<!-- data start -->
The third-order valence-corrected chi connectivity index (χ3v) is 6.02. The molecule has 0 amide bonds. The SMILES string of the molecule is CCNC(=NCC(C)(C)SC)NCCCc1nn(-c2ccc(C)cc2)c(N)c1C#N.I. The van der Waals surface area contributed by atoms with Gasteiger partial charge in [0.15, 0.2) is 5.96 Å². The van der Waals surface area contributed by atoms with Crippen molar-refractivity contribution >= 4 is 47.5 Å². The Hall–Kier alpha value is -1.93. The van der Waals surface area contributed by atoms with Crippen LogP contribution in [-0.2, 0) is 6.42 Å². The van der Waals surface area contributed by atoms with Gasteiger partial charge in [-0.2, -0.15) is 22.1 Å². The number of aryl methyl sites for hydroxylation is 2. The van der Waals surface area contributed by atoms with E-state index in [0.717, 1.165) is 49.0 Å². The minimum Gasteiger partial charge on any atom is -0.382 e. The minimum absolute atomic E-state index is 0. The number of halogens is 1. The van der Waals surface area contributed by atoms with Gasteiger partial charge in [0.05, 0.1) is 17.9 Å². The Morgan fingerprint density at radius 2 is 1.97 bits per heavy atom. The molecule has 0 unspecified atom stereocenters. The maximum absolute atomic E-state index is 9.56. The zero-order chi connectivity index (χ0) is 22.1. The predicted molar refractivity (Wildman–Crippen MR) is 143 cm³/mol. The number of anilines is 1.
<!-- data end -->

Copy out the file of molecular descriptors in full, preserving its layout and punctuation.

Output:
The third-order valence-corrected chi connectivity index (χ3v) is 6.02. The molecule has 0 amide bonds. The SMILES string of the molecule is CCNC(=NCC(C)(C)SC)NCCCc1nn(-c2ccc(C)cc2)c(N)c1C#N.I. The van der Waals surface area contributed by atoms with Gasteiger partial charge in [0.15, 0.2) is 5.96 Å². The van der Waals surface area contributed by atoms with Crippen molar-refractivity contribution >= 4 is 47.5 Å². The Hall–Kier alpha value is -1.93. The van der Waals surface area contributed by atoms with Crippen LogP contribution in [-0.2, 0) is 6.42 Å². The van der Waals surface area contributed by atoms with Gasteiger partial charge in [-0.2, -0.15) is 22.1 Å². The number of aryl methyl sites for hydroxylation is 2. The van der Waals surface area contributed by atoms with E-state index in [0.717, 1.165) is 49.0 Å². The minimum Gasteiger partial charge on any atom is -0.382 e. The minimum absolute atomic E-state index is 0. The number of halogens is 1. The van der Waals surface area contributed by atoms with Gasteiger partial charge in [0.05, 0.1) is 17.9 Å². The Morgan fingerprint density at radius 2 is 1.97 bits per heavy atom. The molecule has 0 unspecified atom stereocenters. The maximum absolute atomic E-state index is 9.56. The zero-order chi connectivity index (χ0) is 22.1. The predicted molar refractivity (Wildman–Crippen MR) is 143 cm³/mol. The number of anilines is 1.